Designing things like LEDs and transistors has, for a long time, been an arduous process of trial and error, but that could be changing soon, thanks in part to a technique developed by physicists at SUNY-Buffalo.
In a paper that’s just been accepted for publication by Physical Review E, the materials scientists describe a “harmonically mapped averaging” method of simulation that allows the thermal properties of a material to be accounted for, overcoming one of the major hurdles to efficient, predictive simulations of the behavior of new compounds.
When trying to create a structure with specific properties, like the P-N junction in an LED that gives off a certain wavelength of light, scientists try different mixtures of elements. While the search for the right combinations and concentrations is guided by theory, it’s often difficult to predict how a material will behave in real life. This is due to a number of factors, one of which is thermal energy. In a simulation, atoms in a solid generally stay where they’re put, effectively acting like they’re at absolute zero. In reality, the nuclei of those atoms are constantly jangling around, exhibiting brownian motion, which can affect the way they bond and interact.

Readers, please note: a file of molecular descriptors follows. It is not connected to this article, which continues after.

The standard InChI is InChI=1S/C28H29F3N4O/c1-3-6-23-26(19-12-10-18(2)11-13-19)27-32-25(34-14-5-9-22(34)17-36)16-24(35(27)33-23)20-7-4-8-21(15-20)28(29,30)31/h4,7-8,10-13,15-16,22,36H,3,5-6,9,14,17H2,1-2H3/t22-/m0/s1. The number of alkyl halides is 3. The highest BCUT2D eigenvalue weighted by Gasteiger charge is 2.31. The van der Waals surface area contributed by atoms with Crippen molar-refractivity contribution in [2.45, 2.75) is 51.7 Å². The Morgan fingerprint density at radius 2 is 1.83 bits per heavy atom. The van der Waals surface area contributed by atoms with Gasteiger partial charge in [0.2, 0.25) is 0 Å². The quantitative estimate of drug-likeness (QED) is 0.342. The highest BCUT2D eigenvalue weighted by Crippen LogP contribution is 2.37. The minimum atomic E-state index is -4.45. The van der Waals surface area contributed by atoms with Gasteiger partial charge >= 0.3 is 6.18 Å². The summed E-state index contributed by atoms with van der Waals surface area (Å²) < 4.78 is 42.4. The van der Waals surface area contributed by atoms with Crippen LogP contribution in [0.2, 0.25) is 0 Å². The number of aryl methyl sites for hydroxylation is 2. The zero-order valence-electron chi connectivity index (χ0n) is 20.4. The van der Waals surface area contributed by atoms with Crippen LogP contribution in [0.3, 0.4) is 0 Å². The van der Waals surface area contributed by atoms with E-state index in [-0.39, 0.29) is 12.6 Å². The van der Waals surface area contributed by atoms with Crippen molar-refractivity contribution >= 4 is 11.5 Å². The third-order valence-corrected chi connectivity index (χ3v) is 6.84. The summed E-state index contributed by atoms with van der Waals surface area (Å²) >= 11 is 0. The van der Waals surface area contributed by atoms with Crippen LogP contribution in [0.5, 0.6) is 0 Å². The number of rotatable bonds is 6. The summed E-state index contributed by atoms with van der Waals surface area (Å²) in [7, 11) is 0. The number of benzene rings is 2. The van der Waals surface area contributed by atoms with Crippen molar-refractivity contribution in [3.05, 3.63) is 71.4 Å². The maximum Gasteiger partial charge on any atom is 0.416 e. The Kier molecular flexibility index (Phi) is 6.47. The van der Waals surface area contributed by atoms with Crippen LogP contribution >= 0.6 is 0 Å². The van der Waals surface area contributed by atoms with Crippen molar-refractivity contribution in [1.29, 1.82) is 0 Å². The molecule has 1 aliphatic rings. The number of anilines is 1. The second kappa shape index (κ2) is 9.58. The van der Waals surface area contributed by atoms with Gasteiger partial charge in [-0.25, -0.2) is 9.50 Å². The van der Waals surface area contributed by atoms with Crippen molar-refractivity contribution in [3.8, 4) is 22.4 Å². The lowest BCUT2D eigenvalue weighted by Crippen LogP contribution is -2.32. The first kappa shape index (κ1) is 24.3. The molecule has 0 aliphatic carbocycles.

In an ideal world, we could discover materials with new or unusual properties by simulating them at the atomic level. An engineer trying to create an infrared LED, for example, could tell a program what energy bandgap he’s looking for, and find a list of candidate compounds that should suit his needs. At present, this isn’t possible, but the methods outlined in this paper should bring us a big step closer to that future.